“Truth will out is a phrase that is routinely recited to keep Americans paying and obeying. Politicians and editorial writers toss this phrase out to simmer down any fears that the government might be conspiring against the people. Actually, “truth will out” is the biggest fairy tale in Washington. When it comes to politics, “truth will out” should be confined to sarcasm and satire, not to serious pontificating.” James Bovard
The idea that politicians lie isn’t new. It is a known fact that all politicians lie, some just lie more than others.
Doug Mataconis, in his article Why Do We Let Politicians Get Away With Lying?, writes that it’s an accusation tossed around by political opponents since the nation’s first truly contested Presidential election in 1800 and, by the time we got to the era of people like Mark Twin and Will Rogers, the mendacity of politicians was such a common belief that it became the subject for humor and satire. Politicians lie because they have a powerful incentive to do so and over time some level of mendacity became an expected part of the political process.
They get away with lying because some people don’t want to know the truth. They would rather stick their head in the sand than be confronted with the national debt or how painful it will be to fix it or how much it truly cost them to allow unlimited illegals and low-skilled immigrants into this country. They would rather believe that disarming law-abiding citizens will make everyone safer, or that free government run healthcare is better than the free market, or that by stealing from the wealthy individuals who create jobs will make the economy better, or that their candidate of choice can give their children a free education, eliminate student debts, ad nauseam.
And while some voters may call for our politicians to be more open and honest, we all understand the necessity of those little white lies writes Matthew McGlone, associate professor Communications at the University of Texas, Austin. We know that our children shouldn’t tell Grandpa how they really feel about the savings bond he gave them for Christmas. We expect an obituary writer to highlight an actor’s two top movies, not his 17 flops. When someone asks us how they look in a particular outfit, we certainly wouldn’t want to deliberately hurt their feelings. And please never ask me if you look fat!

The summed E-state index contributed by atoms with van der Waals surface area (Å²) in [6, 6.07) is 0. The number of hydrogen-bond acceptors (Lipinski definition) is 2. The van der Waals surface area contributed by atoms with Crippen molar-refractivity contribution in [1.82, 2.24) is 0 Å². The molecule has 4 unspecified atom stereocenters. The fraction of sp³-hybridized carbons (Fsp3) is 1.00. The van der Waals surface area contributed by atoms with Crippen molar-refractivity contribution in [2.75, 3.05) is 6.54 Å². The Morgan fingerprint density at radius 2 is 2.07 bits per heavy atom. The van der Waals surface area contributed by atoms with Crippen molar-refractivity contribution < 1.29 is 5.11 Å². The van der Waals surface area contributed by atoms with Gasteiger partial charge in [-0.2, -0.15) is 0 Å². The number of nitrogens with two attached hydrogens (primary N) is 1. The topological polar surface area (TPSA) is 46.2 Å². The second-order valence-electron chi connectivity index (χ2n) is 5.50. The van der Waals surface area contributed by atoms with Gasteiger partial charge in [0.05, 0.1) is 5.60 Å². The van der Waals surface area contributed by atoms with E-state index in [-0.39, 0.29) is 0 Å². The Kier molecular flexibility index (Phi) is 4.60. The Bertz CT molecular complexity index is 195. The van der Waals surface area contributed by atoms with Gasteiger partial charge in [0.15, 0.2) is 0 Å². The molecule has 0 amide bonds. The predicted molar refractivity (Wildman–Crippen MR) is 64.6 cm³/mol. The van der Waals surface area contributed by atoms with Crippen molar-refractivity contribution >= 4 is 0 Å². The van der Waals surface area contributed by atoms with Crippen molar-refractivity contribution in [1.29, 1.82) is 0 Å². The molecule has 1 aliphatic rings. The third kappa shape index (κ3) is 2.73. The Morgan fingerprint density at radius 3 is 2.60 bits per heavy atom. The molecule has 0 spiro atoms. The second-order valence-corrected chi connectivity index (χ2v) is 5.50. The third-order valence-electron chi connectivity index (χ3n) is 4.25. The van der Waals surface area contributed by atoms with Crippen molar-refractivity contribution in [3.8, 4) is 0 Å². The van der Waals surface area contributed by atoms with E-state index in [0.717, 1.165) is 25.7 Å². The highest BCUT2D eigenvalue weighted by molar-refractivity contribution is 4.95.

We don’t always see horns and a tail on the teller of little white lies. When we do our decision to call attention to them is more often dependent on who we think is getting forked and how badly. As Alfred North Whitehead observed, “all truths are half-truths. It is trying to treat them as whole truths that plays the devil.”
In D.C., the truth is replaced by power according to Jacob Hornberger of the Future of Freedom Foundation. Credibility depends on titles, not veracity. Blind deference to authority might be expected from semi-literate peasants in some mountain hollow but, it is more of a problem coming from the academic elite and establishment heavyweights. As Daniel Ellsberg stated in 1970, the Pentagon Papers provided thousands of pages documenting “twenty years of crime under four presidents. And every one of those presidents had a Harvard professor at his side, telling him how to do it and how to get away with it.”
Lies subvert democracy by crippling citizens’ ability to rein in government. Citizens are left clueless about perils until it is too late for the nation to pull back.
Political lies are far more dangerous than most people realize. Big government requires Big Lies. The more powerful centralized administration becomes the more abuses it commits and the more lies it must tell. The government becomes addicted to the growth of its own revenue and power, and this growth cannot be maintained without denying or suppressing the adverse effects of Leviathan’s growth.
Ironically, despite the government’s long record of deceits, distrust of government is often portrayed as more dangerous than government power itself. Private doubts are supposedly a greater threat to America than official lies. Trust in government becomes mass Prozac, keeping people docile and compliant.
Mitt Romney once told a reporter who was dissatisfied with his evasive answer that “you get to ask the questions you like. I get to give the answers I like.” Politicians have elevated dodging questions to an art form. It has become an effective means to hoodwink voters without technically